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Significance of Haj in life of a Muslim

THE last of the fundamental duties in Islam is that of Haj. Laying it down as an essential religious obligation upon Muslims, the Holy Quran says: "Pilgrimage thereto is a duty men owe to Almighty God - those who can afford the journey, but if any deny faith, God stands not in need of any of His creatures" (III:97). In this verse while Haj has been declared obligatory, it has been made clear that it is applicable only to those who possess the means and material resources to undertake it. But care has to be taken in interpretation of the last part of the verse.

It warns that if Muslims whom Almighty Allah has blessed with the necessary means to perform pilgrimage fail to carry out their duty through sheer ingratitude, then Almighty God does not stand in need of their pilgrimage. He will definitely lose nothing by their not performing Haj - the loss will be entirely theirs.

Haj is obligatory on every adult who can afford the journey, and this duty is to be performed only once in a person's lifetime. No other institution in the world has the wonderful influence that Haj does. It helps in levelling all distinctions of race, colour and rank. Not only do people of all races and countries meet together in front of the Holy House of Almighty God as His servants and the members of one Divine family, they also have the same dress code. All of them are wrapped in two white sheets, and there remains nothing to distinguish those who are monetarily well off, from those who aren't.

There is a vast concourse of human beings, all dressed in the same way, moving in one manner, and all uttering the same words, "Labbaika Allah-umma labbaika," meaning, "Here are we, O Allah! here are we in Thy presence". It is Haj alone that brings into the domain of practicality what would otherwise seem impossible, namely that all people, to whatever class or country they belong speaking one language and having uniformity in their dress code. Thus every Muslim is made to pass once in his life through that narrow gate of equality which leads to broad brotherhood. All men are equal at birth and death; they come into life in one way and leave this world in another way, but both these ways are the same for all.

While living in this world, Haj is the only occasion when they are taught how to live , act and feel in one manner.

When European writers describe Haj, they make note only of its outward actions. They have never tried to discover the real significance of Haj. Looking broadly at the scene at Makkah during the Haj days, one is struck first of all by the unity that can be seen to prevail among the discordant elements of humanity. Deeper than that, however, lies another value of Haj, and this is the higher spiritual experience which is made possible by this unique assemblage of men - the experience of drawing closer and closer to Almighty God till man feels that all those veils that keep him away from Almighty God have been lifted and he is standing in the Divine presence of Almighty God.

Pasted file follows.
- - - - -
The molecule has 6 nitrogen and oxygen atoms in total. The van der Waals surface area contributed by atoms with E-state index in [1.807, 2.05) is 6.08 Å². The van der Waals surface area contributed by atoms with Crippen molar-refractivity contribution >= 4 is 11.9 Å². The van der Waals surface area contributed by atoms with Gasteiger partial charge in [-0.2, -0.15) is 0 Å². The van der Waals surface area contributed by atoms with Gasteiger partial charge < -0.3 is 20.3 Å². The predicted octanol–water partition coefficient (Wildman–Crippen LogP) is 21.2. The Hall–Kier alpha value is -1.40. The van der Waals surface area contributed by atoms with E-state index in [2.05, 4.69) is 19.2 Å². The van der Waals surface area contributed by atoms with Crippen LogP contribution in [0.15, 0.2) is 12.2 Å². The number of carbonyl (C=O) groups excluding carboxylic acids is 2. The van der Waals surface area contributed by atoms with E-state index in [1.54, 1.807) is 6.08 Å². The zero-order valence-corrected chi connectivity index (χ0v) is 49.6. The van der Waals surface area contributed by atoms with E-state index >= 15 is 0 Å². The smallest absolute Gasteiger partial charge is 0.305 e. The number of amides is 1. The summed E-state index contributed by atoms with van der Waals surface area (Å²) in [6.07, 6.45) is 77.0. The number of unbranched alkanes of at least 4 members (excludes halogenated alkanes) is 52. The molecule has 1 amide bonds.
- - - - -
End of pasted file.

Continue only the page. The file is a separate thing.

Every member of this great assemblage sets out from his home with that object in view. He discards all those comforts of life which act as a veil against the inner sight.

The higher significance of a man's spiritual experience in an assemblage is evident from another point of view as well. That there is a mysterious way from one heart to another is an undeniable truth. Therefore, the company of a man who is inspired by similar feelings and who is undergoing a similar experience is undoubtedly an additional force to the spiritual experience of each one of those performing Haj.

Take the case of thousands of men, even hundreds of thousands, all inspired by the one idea of feeling the presence of the Divine Being, all concentrating their minds on the One Supreme Being Whose Goodwill, for the time being, is their sole object. And add to this the mighty effect of the outward unity of them all, all clad in the same two sheets, all crying in one language what is understood by all, "Labbaika Allah-umma labbaika" - "Here we are, O Allah! Here are we in Thy presence." Their appearance, as well as the words which are on their lips, show that they are standing in the Divine Being's presence, and are so engrossed in the contemplation of Almighty Allah that they have lost all ideas of the self.

Almighty God is surely not in Makkah to the exclusion of other places, yet that vast assemblage at Makkah sees Him and feels His presence as if He is actually there in their very midst. Such is the higher spiritual experience of the pilgrims in Makkah, the experience, not of a hermit shut up in his closet cut off from the world, but of a mighty concourse gathered together in one place.


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